"This book offers fresh perspectives on Scientology and Urban's balanced approach makes it a must-read for scholars of new religious movements and also motivated general readers."—Marion Goldman, International Journal for the Study of New Religions
"[Readers] will be most interested in Urban's thoughts on who gets to decide what qualifies as religion. . . . [A] readable book that provides a model of how to discuss a religious group while addressing theoretical questions of substance."—Mark D. Chapman, Review of Religious Research
"I highly recommend the book to not only scholars of new religious movements and American religions, but to all scholars of religion. . . . This book is a must read for anyone interested in the Scientology or the construction of the category of religion in public life."—Kelly J. Baker, Journal of Alternative and Emergent Religions
"Urban's book is a unique addition to the scholarly literature on the CoS, both for its historical contributions and for his examination of the CoS as a heuristic case for understanding the struggles NRMs endure toward gaining legitimate recognition as religions."—Sean E. Currie, Review of Religious Research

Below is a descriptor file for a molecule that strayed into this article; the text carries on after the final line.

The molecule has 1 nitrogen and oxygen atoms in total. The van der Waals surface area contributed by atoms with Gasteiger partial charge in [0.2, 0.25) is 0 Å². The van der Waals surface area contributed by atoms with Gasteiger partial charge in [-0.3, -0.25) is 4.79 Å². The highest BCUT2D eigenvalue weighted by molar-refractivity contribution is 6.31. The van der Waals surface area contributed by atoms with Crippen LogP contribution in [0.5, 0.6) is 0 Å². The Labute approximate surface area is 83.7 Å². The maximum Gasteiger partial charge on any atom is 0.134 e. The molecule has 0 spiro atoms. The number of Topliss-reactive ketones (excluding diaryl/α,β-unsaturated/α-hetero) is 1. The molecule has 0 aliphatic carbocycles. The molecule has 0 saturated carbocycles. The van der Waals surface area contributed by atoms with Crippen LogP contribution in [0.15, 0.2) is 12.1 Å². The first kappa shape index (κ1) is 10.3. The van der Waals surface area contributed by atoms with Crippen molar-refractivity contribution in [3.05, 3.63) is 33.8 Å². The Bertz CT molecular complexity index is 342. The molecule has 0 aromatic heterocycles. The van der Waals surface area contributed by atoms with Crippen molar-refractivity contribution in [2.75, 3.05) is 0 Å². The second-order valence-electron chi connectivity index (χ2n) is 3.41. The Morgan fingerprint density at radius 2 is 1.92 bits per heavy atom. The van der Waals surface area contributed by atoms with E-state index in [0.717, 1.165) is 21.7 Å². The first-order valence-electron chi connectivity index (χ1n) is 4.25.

Introduction: The World?s Most Controversial New Religion and Why No One Writes About It 1
Chapter One: L. Ron Hubbard: American Entrepreneur, Spiritual Bricoleur 26
Chapter To: Scientology, Inc.: Becoming a "Religion" in the 1950s 57
Chapter Tree: Cold War Religion: Scientology, Secrecy, and Security n the 1950s and 60s 89
Chapter Four: Thee "Cult of All Cults"? Scientology and the Cult Wars of the 1970s and 80s 118
Chapter Five: "The War" and the Triumph of Scientology: Becoming a Tax-Exempt Religion in the 1990s 155
Chapter Six: Secrets, Security, and Cyberspace: Scientology?s New Wars of Information on the Internet 178
Conclusion: New Religions, Freedom, and Privacy in the Post-9/11 World 201
Appendix: A Timeline of Major Events in Scientology?s Complex Journey to Becoming a "Religion" 217
Selected Bibliography 257
Posted January 10, 2012
A very balanced if somewhat short account of S ientology. The study of what constitutes a religion and who get to decide. Fascinating.
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Posted April 19, 2013
I had to read this for a religions class. I got drawn into the book. I really enjoyed rrading it, and I would recommend it to anyone who wants to understand the religion or who needs something forna course.Was this review helpful? Yes NoThank you for your feedback. Report this reviewThank you, this review has been flagged.
Posted January 25, 2012
After reading numerous books about scientology; including the wonderful Janet Reitman's recent book; I must say that this professors insightful and studious observations are extremely educational to anyone interested in this topic. Or any cults, for that matter.
Posted January 10, 2012